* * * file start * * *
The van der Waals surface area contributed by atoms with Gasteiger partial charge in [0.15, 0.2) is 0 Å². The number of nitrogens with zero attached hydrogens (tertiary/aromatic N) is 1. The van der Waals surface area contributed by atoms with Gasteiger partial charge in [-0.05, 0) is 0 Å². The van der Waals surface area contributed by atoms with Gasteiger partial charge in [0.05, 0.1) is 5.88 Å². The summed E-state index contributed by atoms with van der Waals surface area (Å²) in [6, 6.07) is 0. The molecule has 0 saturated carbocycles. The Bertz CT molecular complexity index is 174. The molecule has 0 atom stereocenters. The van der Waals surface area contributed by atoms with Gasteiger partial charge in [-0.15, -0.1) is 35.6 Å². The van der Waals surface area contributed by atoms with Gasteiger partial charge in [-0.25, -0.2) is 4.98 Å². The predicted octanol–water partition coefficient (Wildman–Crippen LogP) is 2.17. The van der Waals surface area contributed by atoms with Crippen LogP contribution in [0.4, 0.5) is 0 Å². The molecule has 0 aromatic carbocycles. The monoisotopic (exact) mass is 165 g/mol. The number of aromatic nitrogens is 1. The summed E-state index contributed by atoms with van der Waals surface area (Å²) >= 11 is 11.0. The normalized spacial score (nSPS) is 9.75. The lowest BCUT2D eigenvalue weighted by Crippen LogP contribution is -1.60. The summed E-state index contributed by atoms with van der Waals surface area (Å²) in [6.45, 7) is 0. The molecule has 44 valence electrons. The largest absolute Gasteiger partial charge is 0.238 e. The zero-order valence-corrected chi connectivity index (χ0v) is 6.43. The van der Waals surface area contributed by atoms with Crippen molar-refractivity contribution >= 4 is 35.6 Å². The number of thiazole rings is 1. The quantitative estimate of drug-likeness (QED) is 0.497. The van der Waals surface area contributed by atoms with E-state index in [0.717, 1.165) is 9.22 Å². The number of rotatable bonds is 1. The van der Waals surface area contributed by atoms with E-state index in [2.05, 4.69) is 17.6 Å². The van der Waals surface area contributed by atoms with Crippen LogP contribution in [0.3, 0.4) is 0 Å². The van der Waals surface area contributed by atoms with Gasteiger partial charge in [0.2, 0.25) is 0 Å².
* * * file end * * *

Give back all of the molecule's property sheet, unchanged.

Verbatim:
The van der Waals surface area contributed by atoms with Gasteiger partial charge in [0.15, 0.2) is 0 Å². The number of nitrogens with zero attached hydrogens (tertiary/aromatic N) is 1. The van der Waals surface area contributed by atoms with Gasteiger partial charge in [-0.05, 0) is 0 Å². The van der Waals surface area contributed by atoms with Gasteiger partial charge in [0.05, 0.1) is 5.88 Å². The summed E-state index contributed by atoms with van der Waals surface area (Å²) in [6, 6.07) is 0. The molecule has 0 saturated carbocycles. The Bertz CT molecular complexity index is 174. The molecule has 0 atom stereocenters. The van der Waals surface area contributed by atoms with Gasteiger partial charge in [-0.15, -0.1) is 35.6 Å². The van der Waals surface area contributed by atoms with Gasteiger partial charge in [-0.25, -0.2) is 4.98 Å². The predicted octanol–water partition coefficient (Wildman–Crippen LogP) is 2.17. The van der Waals surface area contributed by atoms with Crippen LogP contribution in [0.4, 0.5) is 0 Å². The molecule has 0 aromatic carbocycles. The monoisotopic (exact) mass is 165 g/mol. The number of aromatic nitrogens is 1. The summed E-state index contributed by atoms with van der Waals surface area (Å²) >= 11 is 11.0. The normalized spacial score (nSPS) is 9.75. The lowest BCUT2D eigenvalue weighted by Crippen LogP contribution is -1.60. The summed E-state index contributed by atoms with van der Waals surface area (Å²) in [6.45, 7) is 0. The molecule has 44 valence electrons. The largest absolute Gasteiger partial charge is 0.238 e. The zero-order valence-corrected chi connectivity index (χ0v) is 6.43. The van der Waals surface area contributed by atoms with Crippen molar-refractivity contribution >= 4 is 35.6 Å². The number of thiazole rings is 1. The quantitative estimate of drug-likeness (QED) is 0.497. The van der Waals surface area contributed by atoms with E-state index in [0.717, 1.165) is 9.22 Å². The number of rotatable bonds is 1. The van der Waals surface area contributed by atoms with E-state index in [2.05, 4.69) is 17.6 Å². The van der Waals surface area contributed by atoms with Crippen LogP contribution in [0.3, 0.4) is 0 Å². The van der Waals surface area contributed by atoms with Gasteiger partial charge in [0.2, 0.25) is 0 Å².